She took off the collar she had disabled last week, both destroyer and finder of its wearer, tossed it away, and then went sliding down.
            “Wee-oh shit!” she lost her balance, found her legs split as she went down, and hit one of the ornate bumps in the rail pelvis first. “Oh, good, gods!” She had not noticed those before she started sliding and leaned up against it. “I am so glad I am not a man anymore.”
            She took a deep breath, forced herself up, and then cast an air spell. It made her a dizzy a bit, she had no solid experience with that sort of magic in that body, and then went sliding on down but slower. The air pressed up against her as she went sliding down like she was on a skateboard, her right side covered in bright green color that left lines behind her left as if she was sliding through smoke.
            It took her nearly a half of an hour, recasting that spell multiple times before it wore off, stopping several times, and casting another spell, an earth spell, to grip onto the sides of the statue and clamber around it which took nearly twenty minutes of the time.
            Alan Veyd had graduated as a magician under Allayne Forne but he had not been a particularly good caster. He had been more been enchantment, specifically, teleportation, but at the time her interest was in ritual magic due to the need of using that to break the curse. As it was, chronolation was his most desired field, the school of movement spells, but they were touchier spells and she did not want to screw up and end up dying.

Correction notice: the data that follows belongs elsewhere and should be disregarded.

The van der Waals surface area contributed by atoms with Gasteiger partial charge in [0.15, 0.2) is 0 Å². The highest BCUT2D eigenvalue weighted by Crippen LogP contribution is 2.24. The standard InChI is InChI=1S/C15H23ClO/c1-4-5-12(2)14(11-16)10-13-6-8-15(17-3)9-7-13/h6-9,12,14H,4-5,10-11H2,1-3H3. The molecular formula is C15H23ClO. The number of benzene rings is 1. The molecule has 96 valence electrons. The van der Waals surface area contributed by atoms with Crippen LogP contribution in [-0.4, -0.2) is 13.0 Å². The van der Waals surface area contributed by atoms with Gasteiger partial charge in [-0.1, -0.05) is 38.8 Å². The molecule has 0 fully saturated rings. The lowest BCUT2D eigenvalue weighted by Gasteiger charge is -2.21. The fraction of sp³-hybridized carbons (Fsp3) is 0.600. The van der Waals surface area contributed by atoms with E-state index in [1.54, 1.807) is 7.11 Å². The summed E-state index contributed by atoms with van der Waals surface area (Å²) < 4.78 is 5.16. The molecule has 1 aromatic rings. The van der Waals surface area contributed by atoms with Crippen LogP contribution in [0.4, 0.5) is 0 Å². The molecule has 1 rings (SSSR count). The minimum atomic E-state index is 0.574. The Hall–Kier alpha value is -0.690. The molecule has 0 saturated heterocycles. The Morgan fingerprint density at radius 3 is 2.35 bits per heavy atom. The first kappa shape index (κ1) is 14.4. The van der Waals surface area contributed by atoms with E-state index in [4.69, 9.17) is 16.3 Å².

Elementalism, the school of elements, was easier and safer.
            By the time she had gotten several thousand miles to the bottom she was barely able to stand. The more advancement one gained in casting the less energy it required to do so ending with a mastery in some sub school which would give unlimited usage to the entire school with no energy cost to casting any spell within along with various power-like abilities.
            Veyd was nowhere near that point.
            She fell to her hands and knees and almost passed out there at the bottom. She forced herself up by sheer will, turned to the castle, and felt her vision blurring with dizziness.
            “Did I actually come from all the way up there?”
            It looked tiny, a little toy castle burning in the night sky, completely engulfed in fire. Above, there were several airships with the Gray Queen’s symbol, the black raven over gray, and the Order as well, all white, with the three faces of a rabbit, wolf and owl on its side.
            Veyd turned and ran into one of the thick great woods of Keldor where she would be lost for two days but completely free of the Order of Three and the Gray Queen.
            At least for the moment.